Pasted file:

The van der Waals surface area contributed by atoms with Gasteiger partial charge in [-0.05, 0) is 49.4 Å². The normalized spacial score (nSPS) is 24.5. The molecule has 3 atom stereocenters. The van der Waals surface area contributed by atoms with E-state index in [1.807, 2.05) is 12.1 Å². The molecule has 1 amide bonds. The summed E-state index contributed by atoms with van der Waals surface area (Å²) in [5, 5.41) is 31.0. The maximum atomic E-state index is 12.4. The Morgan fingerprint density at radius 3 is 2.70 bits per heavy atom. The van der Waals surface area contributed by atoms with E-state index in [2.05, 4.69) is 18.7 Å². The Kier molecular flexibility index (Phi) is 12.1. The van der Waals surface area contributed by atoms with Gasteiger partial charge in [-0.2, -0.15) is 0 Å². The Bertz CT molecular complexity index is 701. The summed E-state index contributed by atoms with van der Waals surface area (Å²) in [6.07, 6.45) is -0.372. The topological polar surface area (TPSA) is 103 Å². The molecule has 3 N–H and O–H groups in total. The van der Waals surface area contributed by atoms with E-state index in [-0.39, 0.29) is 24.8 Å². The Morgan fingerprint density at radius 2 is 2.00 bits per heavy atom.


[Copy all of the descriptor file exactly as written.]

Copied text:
The van der Waals surface area contributed by atoms with Gasteiger partial charge in [-0.05, 0) is 49.4 Å². The normalized spacial score (nSPS) is 24.5. The molecule has 3 atom stereocenters. The van der Waals surface area contributed by atoms with E-state index in [1.807, 2.05) is 12.1 Å². The molecule has 1 amide bonds. The summed E-state index contributed by atoms with van der Waals surface area (Å²) in [5, 5.41) is 31.0. The maximum atomic E-state index is 12.4. The Morgan fingerprint density at radius 3 is 2.70 bits per heavy atom. The van der Waals surface area contributed by atoms with E-state index in [2.05, 4.69) is 18.7 Å². The Kier molecular flexibility index (Phi) is 12.1. The van der Waals surface area contributed by atoms with Gasteiger partial charge in [-0.2, -0.15) is 0 Å². The Bertz CT molecular complexity index is 701. The summed E-state index contributed by atoms with van der Waals surface area (Å²) in [6.07, 6.45) is -0.372. The topological polar surface area (TPSA) is 103 Å². The molecule has 3 N–H and O–H groups in total. The van der Waals surface area contributed by atoms with E-state index in [-0.39, 0.29) is 24.8 Å². The Morgan fingerprint density at radius 2 is 2.00 bits per heavy atom.